Tuesday, December 16, 2014

Share Your Expertise: Depression Edition

It's my second year of doing Elf4Health! I just love the 4 weeks of this program. So many great challenges, so many uplifting people and this year I have made some pretty awesome new elf friends. Social media is such a great thing! If you remember, last year for the "Share your expertise" challenge, I wrote a blog about teaching, getting healthy, believing in yourself, going to the gym, surviving and thriving, and pretzels and hip hop.

Almost the entire time I've been doing this challenge I've thought about what I should write about since I covered so much last year. And then I thought how my life has changed in the last year. I'm in such a different place this year so here we go.... Elf 4 Health's Share Your Expertise: Depression Edition

For those of you just joining, 2014 has been awful (to say the least) for me. I started off the year dealing with the death of a friend and it really was just one bad thing after another. In June, my grandpa died and that was really just the straw that broke the camel's back. In August I was diagnosed with depression (I went to the doctor for some health issues I was convinced were cancer or something else terminal). I've blogged through it so if you are really interested just read back a few months. :)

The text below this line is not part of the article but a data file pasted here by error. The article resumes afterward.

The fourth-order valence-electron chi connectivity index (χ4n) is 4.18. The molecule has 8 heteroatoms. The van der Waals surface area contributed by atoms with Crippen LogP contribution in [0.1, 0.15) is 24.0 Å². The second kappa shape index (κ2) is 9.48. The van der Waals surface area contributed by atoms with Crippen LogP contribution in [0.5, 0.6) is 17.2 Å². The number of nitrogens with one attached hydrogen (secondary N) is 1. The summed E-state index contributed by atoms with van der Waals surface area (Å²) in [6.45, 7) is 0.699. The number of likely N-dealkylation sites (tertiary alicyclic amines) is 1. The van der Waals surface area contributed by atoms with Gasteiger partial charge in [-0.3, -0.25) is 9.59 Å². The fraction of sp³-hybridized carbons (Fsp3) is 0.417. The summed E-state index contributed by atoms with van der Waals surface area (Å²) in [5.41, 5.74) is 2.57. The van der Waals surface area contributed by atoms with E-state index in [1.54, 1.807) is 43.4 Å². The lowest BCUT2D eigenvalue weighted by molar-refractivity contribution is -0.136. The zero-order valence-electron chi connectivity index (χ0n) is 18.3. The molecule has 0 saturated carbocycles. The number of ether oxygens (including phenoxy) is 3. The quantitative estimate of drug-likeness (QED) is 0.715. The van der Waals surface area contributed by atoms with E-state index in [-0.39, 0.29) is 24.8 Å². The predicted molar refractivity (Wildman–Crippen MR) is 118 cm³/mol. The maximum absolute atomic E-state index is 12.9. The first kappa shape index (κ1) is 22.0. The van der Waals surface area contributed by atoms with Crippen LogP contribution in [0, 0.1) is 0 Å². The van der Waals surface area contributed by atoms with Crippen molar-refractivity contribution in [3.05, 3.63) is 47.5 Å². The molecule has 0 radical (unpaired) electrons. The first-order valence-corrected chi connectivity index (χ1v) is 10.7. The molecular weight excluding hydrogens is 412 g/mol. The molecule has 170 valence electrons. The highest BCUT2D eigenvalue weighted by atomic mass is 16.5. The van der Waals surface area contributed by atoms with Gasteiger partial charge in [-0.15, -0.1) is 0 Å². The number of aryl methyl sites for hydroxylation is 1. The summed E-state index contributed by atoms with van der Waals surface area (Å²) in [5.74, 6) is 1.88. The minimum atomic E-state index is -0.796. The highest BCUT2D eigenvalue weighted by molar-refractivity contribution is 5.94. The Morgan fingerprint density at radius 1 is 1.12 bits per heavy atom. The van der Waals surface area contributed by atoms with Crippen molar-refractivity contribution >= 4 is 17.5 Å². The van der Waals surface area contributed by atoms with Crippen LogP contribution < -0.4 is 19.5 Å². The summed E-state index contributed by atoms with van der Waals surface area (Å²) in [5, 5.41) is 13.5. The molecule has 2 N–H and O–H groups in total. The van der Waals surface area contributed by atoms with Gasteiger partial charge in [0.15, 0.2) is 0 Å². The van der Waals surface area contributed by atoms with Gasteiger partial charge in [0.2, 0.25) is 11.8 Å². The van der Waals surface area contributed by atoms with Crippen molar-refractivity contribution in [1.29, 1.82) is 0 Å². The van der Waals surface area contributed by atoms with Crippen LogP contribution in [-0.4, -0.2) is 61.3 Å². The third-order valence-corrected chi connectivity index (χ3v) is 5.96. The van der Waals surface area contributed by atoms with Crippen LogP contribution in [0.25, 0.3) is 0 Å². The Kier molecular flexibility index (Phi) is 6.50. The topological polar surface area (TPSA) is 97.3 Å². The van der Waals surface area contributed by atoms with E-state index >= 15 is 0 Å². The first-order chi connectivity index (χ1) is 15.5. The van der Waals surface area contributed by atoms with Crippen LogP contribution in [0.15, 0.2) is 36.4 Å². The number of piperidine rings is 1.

Part 1: How to Deal With Grief and Depression
When things in life take a turn and you are faced with grief and/or depression it is so important to take care of you. Taking extra time to sleep will help you get through it. When your energy is low, it is important to ask others for help. One thing that really helped me was that when I did have energy, I would go grocery shopping and stock up on foods that were easy to prepare, otherwise in those low moments I just wouldn't eat. I created "Self Care Saturdays" where I just did what I needed to. Most of the time that consisted of laying on the couch all day in my sweats. Other times it meant going shopping or having lunch with a friend.